Thanks for the note!
Economies of scale lead to increasing returns indeed, but at some point in the pre-digital economy they start to wane under the law of diminishing returns: too many employees (numerous employees are better at demanding pay raises: ask the American car industry) + scarcity of essential inputs (lithium for Tesla for instance) + overstretched infrastructure. That is the problem when you’re stuck on the Northern Side.
In the digital economy, traditional economies of scale also wane at some point, all other things being equal. But since network effects + machine learning + the architecture of participation continue to drive increasing returns (the magic of the Southern Side), a digital company can find that second wind and continue to grow anyway, thus sustaining some economies of scale beyond that threshold that no traditional company could ever cross (Facebook’s 1.5B users for instance).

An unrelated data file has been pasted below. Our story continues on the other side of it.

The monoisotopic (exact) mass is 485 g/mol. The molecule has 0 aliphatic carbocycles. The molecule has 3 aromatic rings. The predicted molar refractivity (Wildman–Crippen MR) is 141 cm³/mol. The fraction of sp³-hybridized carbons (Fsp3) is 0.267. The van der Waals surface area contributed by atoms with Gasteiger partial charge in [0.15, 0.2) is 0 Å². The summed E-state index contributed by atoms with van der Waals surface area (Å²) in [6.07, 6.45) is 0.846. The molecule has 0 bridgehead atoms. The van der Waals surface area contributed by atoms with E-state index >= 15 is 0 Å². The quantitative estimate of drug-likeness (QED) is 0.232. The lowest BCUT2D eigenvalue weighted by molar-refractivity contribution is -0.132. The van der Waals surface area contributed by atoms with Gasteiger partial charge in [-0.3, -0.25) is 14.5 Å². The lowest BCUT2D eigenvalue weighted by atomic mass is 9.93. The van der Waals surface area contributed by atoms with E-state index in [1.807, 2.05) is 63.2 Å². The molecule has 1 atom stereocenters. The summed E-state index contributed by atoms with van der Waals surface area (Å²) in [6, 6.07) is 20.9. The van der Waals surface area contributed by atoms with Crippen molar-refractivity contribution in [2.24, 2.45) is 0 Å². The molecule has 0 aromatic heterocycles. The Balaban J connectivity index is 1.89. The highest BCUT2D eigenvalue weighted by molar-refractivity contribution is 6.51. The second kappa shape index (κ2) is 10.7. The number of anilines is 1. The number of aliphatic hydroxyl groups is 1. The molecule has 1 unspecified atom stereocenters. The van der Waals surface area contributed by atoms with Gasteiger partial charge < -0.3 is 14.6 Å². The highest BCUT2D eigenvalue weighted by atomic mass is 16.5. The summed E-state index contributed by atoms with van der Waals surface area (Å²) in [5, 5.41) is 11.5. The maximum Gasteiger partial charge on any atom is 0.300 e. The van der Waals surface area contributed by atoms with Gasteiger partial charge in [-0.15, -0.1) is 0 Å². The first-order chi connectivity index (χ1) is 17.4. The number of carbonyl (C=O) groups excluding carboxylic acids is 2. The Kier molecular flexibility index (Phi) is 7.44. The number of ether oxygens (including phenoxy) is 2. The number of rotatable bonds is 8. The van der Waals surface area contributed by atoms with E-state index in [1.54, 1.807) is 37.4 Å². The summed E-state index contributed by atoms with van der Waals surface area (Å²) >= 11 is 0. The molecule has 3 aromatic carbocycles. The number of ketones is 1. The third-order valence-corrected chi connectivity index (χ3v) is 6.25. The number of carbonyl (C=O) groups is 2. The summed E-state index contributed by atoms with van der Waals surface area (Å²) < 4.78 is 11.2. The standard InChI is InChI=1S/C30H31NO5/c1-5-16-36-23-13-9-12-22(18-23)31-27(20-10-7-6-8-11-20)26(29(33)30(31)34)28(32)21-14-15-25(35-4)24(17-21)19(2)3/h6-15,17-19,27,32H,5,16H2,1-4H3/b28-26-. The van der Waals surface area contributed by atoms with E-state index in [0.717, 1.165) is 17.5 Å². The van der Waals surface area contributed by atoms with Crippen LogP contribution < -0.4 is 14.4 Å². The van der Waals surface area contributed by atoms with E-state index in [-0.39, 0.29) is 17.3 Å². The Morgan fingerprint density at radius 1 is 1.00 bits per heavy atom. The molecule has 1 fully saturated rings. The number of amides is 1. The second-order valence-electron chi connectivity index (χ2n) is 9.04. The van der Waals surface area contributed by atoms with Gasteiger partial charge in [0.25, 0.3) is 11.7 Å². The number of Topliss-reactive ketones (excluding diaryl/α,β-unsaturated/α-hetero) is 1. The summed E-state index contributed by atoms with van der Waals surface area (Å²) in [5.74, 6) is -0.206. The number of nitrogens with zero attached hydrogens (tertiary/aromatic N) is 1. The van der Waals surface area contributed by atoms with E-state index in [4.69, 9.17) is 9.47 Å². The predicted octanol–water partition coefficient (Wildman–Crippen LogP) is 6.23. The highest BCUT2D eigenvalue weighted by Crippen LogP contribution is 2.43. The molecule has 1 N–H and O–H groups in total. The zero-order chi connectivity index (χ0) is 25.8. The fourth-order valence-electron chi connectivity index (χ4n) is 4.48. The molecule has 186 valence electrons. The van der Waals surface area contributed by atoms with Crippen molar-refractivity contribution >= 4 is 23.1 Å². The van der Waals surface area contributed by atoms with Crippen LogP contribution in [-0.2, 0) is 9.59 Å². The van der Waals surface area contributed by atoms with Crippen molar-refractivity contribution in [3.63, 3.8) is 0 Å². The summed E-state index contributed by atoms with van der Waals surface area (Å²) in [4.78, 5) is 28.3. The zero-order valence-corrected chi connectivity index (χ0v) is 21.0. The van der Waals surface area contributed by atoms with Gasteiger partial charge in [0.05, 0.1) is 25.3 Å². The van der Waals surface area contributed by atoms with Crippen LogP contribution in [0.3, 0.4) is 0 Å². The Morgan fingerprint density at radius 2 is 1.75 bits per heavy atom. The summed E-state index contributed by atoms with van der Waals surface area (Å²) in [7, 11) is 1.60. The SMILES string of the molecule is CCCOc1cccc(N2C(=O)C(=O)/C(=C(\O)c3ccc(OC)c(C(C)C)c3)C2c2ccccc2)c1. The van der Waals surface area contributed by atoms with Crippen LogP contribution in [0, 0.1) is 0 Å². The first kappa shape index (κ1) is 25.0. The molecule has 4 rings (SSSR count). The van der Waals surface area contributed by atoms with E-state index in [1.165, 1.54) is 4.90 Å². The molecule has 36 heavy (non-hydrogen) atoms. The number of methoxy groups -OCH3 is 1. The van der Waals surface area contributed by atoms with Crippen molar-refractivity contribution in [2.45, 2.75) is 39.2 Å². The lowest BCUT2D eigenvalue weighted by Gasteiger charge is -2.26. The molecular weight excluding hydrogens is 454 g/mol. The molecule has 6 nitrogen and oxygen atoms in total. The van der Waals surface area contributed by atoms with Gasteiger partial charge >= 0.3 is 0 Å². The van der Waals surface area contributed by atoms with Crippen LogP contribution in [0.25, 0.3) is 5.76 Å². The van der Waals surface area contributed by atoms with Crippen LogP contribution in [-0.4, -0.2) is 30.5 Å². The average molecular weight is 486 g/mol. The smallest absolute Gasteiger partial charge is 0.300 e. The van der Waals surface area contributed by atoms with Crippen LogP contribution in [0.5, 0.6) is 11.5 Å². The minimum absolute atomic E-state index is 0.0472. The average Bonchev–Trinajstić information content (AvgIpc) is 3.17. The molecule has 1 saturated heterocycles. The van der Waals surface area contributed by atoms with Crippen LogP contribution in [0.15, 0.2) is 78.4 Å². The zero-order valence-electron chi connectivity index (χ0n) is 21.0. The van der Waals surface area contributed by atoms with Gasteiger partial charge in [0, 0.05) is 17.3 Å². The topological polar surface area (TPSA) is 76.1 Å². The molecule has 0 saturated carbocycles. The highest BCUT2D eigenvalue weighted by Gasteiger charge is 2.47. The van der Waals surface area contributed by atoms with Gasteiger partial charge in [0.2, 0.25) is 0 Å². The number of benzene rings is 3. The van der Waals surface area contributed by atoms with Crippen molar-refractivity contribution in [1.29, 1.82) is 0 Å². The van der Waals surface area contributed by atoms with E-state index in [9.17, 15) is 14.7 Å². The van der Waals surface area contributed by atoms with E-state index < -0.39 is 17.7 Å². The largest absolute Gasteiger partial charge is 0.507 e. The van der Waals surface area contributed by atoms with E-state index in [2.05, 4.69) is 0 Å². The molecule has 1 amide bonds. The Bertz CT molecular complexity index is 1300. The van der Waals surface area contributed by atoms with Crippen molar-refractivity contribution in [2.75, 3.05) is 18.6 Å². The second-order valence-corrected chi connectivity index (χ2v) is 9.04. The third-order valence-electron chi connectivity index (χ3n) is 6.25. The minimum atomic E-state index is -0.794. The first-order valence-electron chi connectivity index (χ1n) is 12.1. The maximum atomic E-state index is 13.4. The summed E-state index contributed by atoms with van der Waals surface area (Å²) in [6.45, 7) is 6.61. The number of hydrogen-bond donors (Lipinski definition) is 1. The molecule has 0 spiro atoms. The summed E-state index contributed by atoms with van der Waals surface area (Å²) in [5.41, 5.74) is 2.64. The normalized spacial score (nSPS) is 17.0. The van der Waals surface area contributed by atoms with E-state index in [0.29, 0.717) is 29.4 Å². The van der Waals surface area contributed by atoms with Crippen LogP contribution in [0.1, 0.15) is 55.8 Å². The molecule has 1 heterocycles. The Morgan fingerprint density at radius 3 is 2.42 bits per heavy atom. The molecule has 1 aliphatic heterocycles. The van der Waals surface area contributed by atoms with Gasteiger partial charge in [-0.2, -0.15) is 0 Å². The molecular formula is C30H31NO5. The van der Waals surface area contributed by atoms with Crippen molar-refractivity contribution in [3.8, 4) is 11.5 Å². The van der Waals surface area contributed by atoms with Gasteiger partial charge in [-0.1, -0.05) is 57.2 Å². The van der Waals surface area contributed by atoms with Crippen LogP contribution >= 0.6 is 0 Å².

All in all, the expected increasing returns are much higher in the digital economy, which explains why any new entrant is willing to drop prices even lower than what traditional companies did in the 80s—because if it wins (and it’s a big “if”, since there usually is only one winner), it will ultimately operate at a scale so large, from a position that will be so dominant, that it will figure out some way to make even more money and finally recoup those early, unreasonable price drops.